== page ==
Making carnival masks is always fun for kids (and this goes for some grown-ups as well!), but making a mask in which you can hide your whole head can bring tremendous excitement in the house, especially if one of your kid’s best friend happens to be there when you make it! My daughter Mary and her friend Thanassis started working on the masks yesterday! We cut lots of strips of old newspapers and we bought some wood glue, a color spray (white) and two balloons!
We mixed some wood glue in a bowl of water and we put the newspaper strips in the mixture one by one. Every newspaper strip was placed on the balloon, one next to the other and we finished when we had completed at least 3 layers of newspaper strips on the balloons.
Then, we let the balloons dry for a whole day!
Today schools were closed owing to the snow and cold, so here we were again, painting this time the balloons with the white spray! Actually, you can use tempera or finger paints instead (it’s more fun for the kids and the result will be much more impressive if you use a variety of colours!), but the spray works faster, so that is what we did (the kids were not involved this time, this was all up to me, so that they wouldn’t inhale any chemicals). Again, we let them dry for a while. And then, the fun begins!!! We popped the balloons, made an opening at the back for the head to enter and we cut eyes and mouths! Then, they used their imagination and any materials I happened to have at home to decorate their masks any way they liked! Here’s what they made!
While we were waiting for the spray paint to dry on the balloons, we made some simple cardboard masks (we printed them from www.paidika.gr)! The kids had so much fun with them, but not as much as they did with the ones that covered their whole head!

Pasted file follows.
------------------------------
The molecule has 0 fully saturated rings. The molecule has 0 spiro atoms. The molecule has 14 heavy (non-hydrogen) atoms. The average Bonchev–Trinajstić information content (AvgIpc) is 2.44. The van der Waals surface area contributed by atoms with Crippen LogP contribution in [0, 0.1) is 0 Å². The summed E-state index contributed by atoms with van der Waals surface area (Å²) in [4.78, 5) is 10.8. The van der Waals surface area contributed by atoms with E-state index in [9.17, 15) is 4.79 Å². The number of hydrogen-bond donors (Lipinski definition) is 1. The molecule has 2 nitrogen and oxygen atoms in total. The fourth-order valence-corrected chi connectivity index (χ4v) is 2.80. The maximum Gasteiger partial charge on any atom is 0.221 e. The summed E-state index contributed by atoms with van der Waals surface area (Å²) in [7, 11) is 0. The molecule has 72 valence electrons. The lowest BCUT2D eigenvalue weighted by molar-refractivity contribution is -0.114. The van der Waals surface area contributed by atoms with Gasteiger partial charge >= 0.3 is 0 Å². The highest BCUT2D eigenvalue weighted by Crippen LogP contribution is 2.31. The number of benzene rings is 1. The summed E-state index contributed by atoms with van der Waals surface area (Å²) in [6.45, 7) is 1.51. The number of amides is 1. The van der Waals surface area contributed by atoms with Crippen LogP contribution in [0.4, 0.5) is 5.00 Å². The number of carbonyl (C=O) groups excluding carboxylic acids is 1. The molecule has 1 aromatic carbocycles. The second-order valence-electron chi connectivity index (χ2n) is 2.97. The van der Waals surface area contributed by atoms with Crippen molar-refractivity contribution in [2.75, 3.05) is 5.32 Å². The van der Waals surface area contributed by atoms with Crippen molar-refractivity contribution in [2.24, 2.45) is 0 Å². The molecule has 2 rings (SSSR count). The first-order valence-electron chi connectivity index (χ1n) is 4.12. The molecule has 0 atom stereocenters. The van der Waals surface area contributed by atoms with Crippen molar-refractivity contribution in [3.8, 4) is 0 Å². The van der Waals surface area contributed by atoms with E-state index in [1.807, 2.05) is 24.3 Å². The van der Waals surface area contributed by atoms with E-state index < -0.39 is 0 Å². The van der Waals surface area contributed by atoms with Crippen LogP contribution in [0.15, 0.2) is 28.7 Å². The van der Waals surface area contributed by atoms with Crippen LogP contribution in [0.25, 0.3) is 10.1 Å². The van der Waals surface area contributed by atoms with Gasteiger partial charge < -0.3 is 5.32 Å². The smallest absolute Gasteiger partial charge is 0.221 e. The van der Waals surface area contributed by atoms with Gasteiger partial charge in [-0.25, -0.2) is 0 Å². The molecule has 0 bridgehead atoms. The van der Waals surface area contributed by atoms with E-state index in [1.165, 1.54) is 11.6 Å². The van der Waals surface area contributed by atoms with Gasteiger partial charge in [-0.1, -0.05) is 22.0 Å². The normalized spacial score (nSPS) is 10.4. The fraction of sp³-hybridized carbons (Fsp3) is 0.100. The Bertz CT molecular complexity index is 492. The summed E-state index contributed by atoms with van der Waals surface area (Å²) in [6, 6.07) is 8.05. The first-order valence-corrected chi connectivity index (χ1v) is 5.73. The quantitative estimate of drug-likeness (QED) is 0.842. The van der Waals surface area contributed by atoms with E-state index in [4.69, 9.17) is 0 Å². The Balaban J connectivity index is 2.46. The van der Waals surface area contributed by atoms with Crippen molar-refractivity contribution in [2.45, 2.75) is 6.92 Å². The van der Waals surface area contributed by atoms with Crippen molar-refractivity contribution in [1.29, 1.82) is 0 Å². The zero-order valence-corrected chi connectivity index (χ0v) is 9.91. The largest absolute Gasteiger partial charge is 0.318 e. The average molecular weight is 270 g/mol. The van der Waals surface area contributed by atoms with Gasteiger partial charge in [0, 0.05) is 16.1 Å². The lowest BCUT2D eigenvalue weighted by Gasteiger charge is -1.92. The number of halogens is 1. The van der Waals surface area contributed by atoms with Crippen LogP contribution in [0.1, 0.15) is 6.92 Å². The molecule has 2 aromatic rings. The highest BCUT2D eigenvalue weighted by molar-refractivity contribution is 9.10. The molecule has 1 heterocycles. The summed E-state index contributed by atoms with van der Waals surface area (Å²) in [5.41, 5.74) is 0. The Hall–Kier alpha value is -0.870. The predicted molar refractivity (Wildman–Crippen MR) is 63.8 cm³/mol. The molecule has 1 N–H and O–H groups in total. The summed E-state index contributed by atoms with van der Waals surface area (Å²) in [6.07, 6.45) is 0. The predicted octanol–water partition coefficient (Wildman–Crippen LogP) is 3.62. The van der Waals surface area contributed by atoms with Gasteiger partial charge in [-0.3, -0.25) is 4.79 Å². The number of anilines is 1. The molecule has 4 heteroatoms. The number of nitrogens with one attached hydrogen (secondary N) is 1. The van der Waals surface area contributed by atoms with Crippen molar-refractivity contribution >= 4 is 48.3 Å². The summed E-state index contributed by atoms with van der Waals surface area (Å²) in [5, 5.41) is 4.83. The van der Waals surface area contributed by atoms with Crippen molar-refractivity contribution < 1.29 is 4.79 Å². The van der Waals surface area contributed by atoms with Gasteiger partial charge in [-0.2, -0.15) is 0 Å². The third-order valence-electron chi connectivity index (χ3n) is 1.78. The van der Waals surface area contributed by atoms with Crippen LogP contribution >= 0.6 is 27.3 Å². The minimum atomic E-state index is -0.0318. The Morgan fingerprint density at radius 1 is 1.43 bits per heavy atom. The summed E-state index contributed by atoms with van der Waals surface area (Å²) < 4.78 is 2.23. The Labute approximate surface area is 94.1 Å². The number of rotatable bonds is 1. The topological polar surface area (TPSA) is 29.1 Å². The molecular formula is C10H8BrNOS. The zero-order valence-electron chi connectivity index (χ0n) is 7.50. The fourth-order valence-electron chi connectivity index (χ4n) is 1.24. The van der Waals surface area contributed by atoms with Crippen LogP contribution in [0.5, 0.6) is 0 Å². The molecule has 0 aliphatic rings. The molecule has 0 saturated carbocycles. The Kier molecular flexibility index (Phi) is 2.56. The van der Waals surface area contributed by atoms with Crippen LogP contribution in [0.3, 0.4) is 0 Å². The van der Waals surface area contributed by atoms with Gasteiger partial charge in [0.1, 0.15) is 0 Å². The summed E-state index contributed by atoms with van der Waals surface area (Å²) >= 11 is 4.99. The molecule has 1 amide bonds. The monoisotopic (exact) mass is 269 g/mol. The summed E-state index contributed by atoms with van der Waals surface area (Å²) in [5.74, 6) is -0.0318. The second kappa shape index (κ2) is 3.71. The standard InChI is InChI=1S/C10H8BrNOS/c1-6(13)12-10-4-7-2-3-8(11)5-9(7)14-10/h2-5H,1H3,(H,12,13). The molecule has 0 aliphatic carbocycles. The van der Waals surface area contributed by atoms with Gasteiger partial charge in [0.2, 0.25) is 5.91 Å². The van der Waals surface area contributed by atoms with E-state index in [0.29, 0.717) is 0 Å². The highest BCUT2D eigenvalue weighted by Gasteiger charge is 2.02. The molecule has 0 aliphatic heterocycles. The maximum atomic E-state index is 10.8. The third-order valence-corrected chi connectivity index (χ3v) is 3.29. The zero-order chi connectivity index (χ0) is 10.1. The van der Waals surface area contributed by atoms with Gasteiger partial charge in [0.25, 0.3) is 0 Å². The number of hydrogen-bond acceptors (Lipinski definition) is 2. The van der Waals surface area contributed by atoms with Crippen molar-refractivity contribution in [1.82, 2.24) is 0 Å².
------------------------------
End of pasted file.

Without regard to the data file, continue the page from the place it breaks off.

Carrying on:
Although it takes time to make a mask like this, we actually attempted to make it at the 1st Primary School of Almyros with the 6th graders a couple of years ago. My learners back then did a wonderful job indeed and they used their masks at the carnival party at school, they took pictures of them for the English School Newspaper and they decorated the school corridors with them throughout the Carnival period (they thought of it as something like a carnival art exhibition)! They even wrote an article for the school paper on how one can make the mask (You can read the article – in Greek – here). You can try this at school, too, by all means, but it is definitely going to take you more than one teaching hours if you decide to do everything with your learners involved. In my case, learners spent one teaching hour to place the newspaper strips on the balloons, I spray-painted them all on my own and, when they were dry, the learners took them at home to decorate them any way they liked! It would have been much more fun if they had decorated them at school, but the element of surprise when they brought the masks at school was almost equally enjoyable and fun (it also boosted the learners’ self-confidence, given that learners from other classes gathered to check the masks out and ended up congratulating the learners involved)! Here are some pictures of my learners working on the masks at school and some pictures that present what they have created!